GPs told to refer patients 'out of county' for four specialties due to staff shortages
GPs in Lincolnshire have been told to refer patients out of county for some specialist treatments due to a shortage of specialist doctors and long waiting lists.
The United Lincolnshire Hospitals Trust (ULHT), which is in special measures, has told GPs in the area to consider alternative providers outside of the county for non-urgent ear nose and throat (ENT), cardiology, neurology and dermatology services.
This situation has been continuing for two months, and the trust says it is offering GPs an ’advice and guidance service’ with a cardiology consultant to receive advice on the best treatment for the patient’.
It follows a similar situation in Adenbrooke’s Hospital in Cambridge, which last month asked GPs to refer patients to the community urgent care support team ‘whenever possible’.
The BMA’s GP Committee said that patients having to travel far distances due to financial pressures was a 'concern', and would make life harder for patients and GPs.
ULHT has said that it has struggled to recruit staff in certain specialties and is still treating urgent cases.
Deputy director of operations at ULHT Neil Ellis said:’The cardiology, ENT, dermatology and neurology services within Lincolnshire’s hospitals are under significant pressure in some cases long waits are being experienced. As part of our continuing quality improvement programme we are working with NHS Lincolnshire East CCG to ensure patients are able to access services from other providers outside of Lincolnshire.
'The Trust continues to offer an advice and guidance service where GPs are able to discuss possible referrals with a cardiology consultant and receive advice on the best treatment for the patient. We are committed to resuming a full service as soon as possible.’
Dr Richard Vautrey, chair of the GPC, said that patients travelling longer distances to get the right care was often 'necessary and appropriate'. However, he added: 'If it is for more routine secondary care and simply because of financial issues it will be a concern for GPs and particularly for patients and their families.
'It can make it difficult for GPs to develop a good relationship with specialist colleagues and there is a risk that this leads to unplanned and unfunded workload shift on to the local GP service. It's also very difficult for patients who are admitted to hospital a significant distance from their home as it makes it hard for friends and family to visit or for the hospital team to know what local community support will be available when discharge is planned.'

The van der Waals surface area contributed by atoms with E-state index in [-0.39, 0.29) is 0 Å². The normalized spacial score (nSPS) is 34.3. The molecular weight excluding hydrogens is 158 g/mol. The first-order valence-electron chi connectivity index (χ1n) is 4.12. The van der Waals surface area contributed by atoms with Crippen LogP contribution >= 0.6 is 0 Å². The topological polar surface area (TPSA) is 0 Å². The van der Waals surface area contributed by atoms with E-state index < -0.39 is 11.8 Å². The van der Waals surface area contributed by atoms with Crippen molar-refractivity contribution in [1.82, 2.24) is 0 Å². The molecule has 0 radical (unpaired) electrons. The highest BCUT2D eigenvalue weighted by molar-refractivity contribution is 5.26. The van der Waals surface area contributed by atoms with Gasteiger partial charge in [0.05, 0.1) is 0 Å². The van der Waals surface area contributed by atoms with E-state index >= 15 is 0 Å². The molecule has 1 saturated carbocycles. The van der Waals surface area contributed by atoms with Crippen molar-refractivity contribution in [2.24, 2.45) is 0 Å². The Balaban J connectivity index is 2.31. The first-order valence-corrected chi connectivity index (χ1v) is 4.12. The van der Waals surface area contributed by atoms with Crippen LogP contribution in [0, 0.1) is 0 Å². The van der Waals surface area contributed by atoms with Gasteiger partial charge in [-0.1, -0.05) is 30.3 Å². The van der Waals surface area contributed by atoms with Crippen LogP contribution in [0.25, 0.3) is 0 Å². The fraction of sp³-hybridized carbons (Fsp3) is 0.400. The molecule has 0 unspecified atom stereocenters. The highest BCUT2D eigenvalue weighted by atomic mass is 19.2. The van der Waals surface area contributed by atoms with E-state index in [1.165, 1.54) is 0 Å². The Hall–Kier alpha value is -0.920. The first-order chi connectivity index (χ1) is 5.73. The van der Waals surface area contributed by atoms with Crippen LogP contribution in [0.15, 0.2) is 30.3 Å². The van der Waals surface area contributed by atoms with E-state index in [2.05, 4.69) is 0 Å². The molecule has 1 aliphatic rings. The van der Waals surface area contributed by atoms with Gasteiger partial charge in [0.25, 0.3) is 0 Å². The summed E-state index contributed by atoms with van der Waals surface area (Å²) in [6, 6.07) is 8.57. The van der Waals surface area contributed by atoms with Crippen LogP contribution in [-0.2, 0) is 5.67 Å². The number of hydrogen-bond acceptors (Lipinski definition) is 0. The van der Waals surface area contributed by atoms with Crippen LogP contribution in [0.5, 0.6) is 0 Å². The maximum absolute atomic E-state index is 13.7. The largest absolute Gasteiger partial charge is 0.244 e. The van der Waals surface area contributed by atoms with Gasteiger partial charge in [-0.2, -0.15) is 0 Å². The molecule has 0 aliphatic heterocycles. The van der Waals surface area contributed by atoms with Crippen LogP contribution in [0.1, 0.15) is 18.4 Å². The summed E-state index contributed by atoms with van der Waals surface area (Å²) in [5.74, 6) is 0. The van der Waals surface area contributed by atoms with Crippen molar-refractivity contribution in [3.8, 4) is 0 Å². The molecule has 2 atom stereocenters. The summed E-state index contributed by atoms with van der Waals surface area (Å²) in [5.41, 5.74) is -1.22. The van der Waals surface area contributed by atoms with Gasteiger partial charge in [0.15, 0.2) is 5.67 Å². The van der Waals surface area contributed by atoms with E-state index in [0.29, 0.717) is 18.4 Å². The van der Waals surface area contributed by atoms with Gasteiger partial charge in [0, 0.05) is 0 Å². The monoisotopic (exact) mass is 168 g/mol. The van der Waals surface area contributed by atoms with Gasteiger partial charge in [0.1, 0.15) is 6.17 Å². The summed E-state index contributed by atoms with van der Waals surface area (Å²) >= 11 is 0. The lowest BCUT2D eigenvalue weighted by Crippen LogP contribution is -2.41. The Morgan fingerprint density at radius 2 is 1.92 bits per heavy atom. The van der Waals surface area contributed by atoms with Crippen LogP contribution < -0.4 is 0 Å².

Dr Keiran Sharrock, medical director of Lincolnshire LMC, said: 'The LMC understands the challenges faced by ULHT in recruiting staff, as general practices face similar challenges, and we support the principle of not accepting new referrals if it is not safe to do so.
'We feel that it is the role of the commissioners to support general practice to be able to find alternative providers who can safely and locally provide patients with appointments. This is not a failing though of either the provider, or commissioner, but is a symptom of the underlying malaise within the NHS caused by a decade of underfunding.'
ULHT is the latest hospital trust to ask GPs to stop referring patients due to capacity issues, after Addenbrooke's sent a letter to GPs warning its medical decisions unit was 'currently full and there are patients within the emergency department awaiting admission that cannot be placed into inpatient beds due to a lack of bed capacity'.
Meanwhile, patients faced waits of up to 13 hours to be seen at the A&E department at Queen Elizabeth The Queen Mother Hospital in Margate.
Pulse has previously reported that the BMA has declared the winter crisis a 'year-round norm' with an analysis that shows that trusts' performance this winter hit record lows, despite mild weather and no major flu or norovirus outbreaks
Doctors voted at this year's BMA Annual Representitive Meeting that GP practices should also be able to declare 'black alerts' when their surgeries are at maximum capacity, the same way that hospitals do.
This comes as NHS England statistics reveal that the percentage of A&E attendances admitted to hospital or discharged in four hours or less fell from 87.9% in 2015/16 to 83.7% in 2016/17 in hospital trusts with major A&E departments.
Nationally, major A&Es have missed the target every year since 2010 when 96.1% of patients were admitted or discharged within four hours.